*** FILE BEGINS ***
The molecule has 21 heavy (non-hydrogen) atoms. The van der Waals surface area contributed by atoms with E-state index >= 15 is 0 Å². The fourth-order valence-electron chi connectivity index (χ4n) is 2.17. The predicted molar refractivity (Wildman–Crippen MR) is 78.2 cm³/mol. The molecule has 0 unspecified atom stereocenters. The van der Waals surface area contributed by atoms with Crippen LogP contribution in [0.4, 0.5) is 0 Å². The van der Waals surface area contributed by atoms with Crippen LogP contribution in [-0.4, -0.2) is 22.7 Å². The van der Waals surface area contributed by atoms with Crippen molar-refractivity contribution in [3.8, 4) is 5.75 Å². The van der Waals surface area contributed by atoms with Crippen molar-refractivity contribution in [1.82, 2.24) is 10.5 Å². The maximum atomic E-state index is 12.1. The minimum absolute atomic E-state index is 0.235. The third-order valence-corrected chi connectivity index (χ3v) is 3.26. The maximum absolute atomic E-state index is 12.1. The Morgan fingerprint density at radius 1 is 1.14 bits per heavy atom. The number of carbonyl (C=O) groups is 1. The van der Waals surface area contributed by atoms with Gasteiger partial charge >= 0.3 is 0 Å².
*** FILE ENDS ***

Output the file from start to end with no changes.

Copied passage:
The molecule has 21 heavy (non-hydrogen) atoms. The van der Waals surface area contributed by atoms with E-state index >= 15 is 0 Å². The fourth-order valence-electron chi connectivity index (χ4n) is 2.17. The predicted molar refractivity (Wildman–Crippen MR) is 78.2 cm³/mol. The molecule has 0 unspecified atom stereocenters. The van der Waals surface area contributed by atoms with Crippen LogP contribution in [0.4, 0.5) is 0 Å². The van der Waals surface area contributed by atoms with Crippen LogP contribution in [-0.4, -0.2) is 22.7 Å². The van der Waals surface area contributed by atoms with Crippen molar-refractivity contribution in [3.8, 4) is 5.75 Å². The van der Waals surface area contributed by atoms with Crippen molar-refractivity contribution in [1.82, 2.24) is 10.5 Å². The maximum atomic E-state index is 12.1. The minimum absolute atomic E-state index is 0.235. The third-order valence-corrected chi connectivity index (χ3v) is 3.26. The maximum absolute atomic E-state index is 12.1. The Morgan fingerprint density at radius 1 is 1.14 bits per heavy atom. The number of carbonyl (C=O) groups is 1. The van der Waals surface area contributed by atoms with Gasteiger partial charge >= 0.3 is 0 Å².